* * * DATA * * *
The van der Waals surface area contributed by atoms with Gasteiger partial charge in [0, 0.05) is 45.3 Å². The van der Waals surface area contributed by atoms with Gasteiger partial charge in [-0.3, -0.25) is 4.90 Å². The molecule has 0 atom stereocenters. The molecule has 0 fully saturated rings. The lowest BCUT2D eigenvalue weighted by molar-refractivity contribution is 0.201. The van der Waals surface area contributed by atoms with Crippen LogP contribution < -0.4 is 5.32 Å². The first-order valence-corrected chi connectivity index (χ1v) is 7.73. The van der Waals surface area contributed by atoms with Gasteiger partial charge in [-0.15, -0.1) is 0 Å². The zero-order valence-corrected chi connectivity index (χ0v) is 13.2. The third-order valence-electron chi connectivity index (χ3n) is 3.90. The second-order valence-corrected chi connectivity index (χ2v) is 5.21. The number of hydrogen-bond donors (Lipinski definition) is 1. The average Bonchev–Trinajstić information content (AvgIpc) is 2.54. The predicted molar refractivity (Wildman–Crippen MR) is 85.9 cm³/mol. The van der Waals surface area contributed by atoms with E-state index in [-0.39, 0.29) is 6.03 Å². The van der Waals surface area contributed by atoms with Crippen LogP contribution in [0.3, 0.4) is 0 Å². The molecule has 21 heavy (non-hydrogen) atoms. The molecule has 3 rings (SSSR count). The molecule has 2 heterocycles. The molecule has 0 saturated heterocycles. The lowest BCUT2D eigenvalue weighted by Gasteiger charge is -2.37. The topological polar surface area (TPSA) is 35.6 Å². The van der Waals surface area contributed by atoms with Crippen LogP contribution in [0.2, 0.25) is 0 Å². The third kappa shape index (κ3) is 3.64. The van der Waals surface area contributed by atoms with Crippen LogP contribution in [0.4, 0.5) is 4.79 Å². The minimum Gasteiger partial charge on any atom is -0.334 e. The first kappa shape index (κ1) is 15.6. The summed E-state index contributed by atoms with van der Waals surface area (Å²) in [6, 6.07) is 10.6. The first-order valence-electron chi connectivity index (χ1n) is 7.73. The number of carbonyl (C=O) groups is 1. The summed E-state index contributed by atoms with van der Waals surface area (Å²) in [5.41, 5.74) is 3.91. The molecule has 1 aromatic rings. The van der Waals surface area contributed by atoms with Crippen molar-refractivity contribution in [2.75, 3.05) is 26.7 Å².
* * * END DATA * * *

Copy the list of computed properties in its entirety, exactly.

The van der Waals surface area contributed by atoms with Gasteiger partial charge in [0, 0.05) is 45.3 Å². The van der Waals surface area contributed by atoms with Gasteiger partial charge in [-0.3, -0.25) is 4.90 Å². The molecule has 0 atom stereocenters. The molecule has 0 fully saturated rings. The lowest BCUT2D eigenvalue weighted by molar-refractivity contribution is 0.201. The van der Waals surface area contributed by atoms with Crippen LogP contribution < -0.4 is 5.32 Å². The first-order valence-corrected chi connectivity index (χ1v) is 7.73. The van der Waals surface area contributed by atoms with Gasteiger partial charge in [-0.15, -0.1) is 0 Å². The zero-order valence-corrected chi connectivity index (χ0v) is 13.2. The third-order valence-electron chi connectivity index (χ3n) is 3.90. The second-order valence-corrected chi connectivity index (χ2v) is 5.21. The number of hydrogen-bond donors (Lipinski definition) is 1. The average Bonchev–Trinajstić information content (AvgIpc) is 2.54. The predicted molar refractivity (Wildman–Crippen MR) is 85.9 cm³/mol. The van der Waals surface area contributed by atoms with E-state index in [-0.39, 0.29) is 6.03 Å². The van der Waals surface area contributed by atoms with Crippen LogP contribution in [0.3, 0.4) is 0 Å². The molecule has 21 heavy (non-hydrogen) atoms. The molecule has 3 rings (SSSR count). The molecule has 2 heterocycles. The molecule has 0 saturated heterocycles. The lowest BCUT2D eigenvalue weighted by Gasteiger charge is -2.37. The topological polar surface area (TPSA) is 35.6 Å². The van der Waals surface area contributed by atoms with Crippen LogP contribution in [0.2, 0.25) is 0 Å². The third kappa shape index (κ3) is 3.64. The van der Waals surface area contributed by atoms with Crippen LogP contribution in [0.4, 0.5) is 4.79 Å². The minimum Gasteiger partial charge on any atom is -0.334 e. The first kappa shape index (κ1) is 15.6. The summed E-state index contributed by atoms with van der Waals surface area (Å²) in [6, 6.07) is 10.6. The first-order valence-electron chi connectivity index (χ1n) is 7.73. The number of carbonyl (C=O) groups is 1. The summed E-state index contributed by atoms with van der Waals surface area (Å²) in [5.41, 5.74) is 3.91. The molecule has 1 aromatic rings. The van der Waals surface area contributed by atoms with Crippen molar-refractivity contribution in [2.75, 3.05) is 26.7 Å².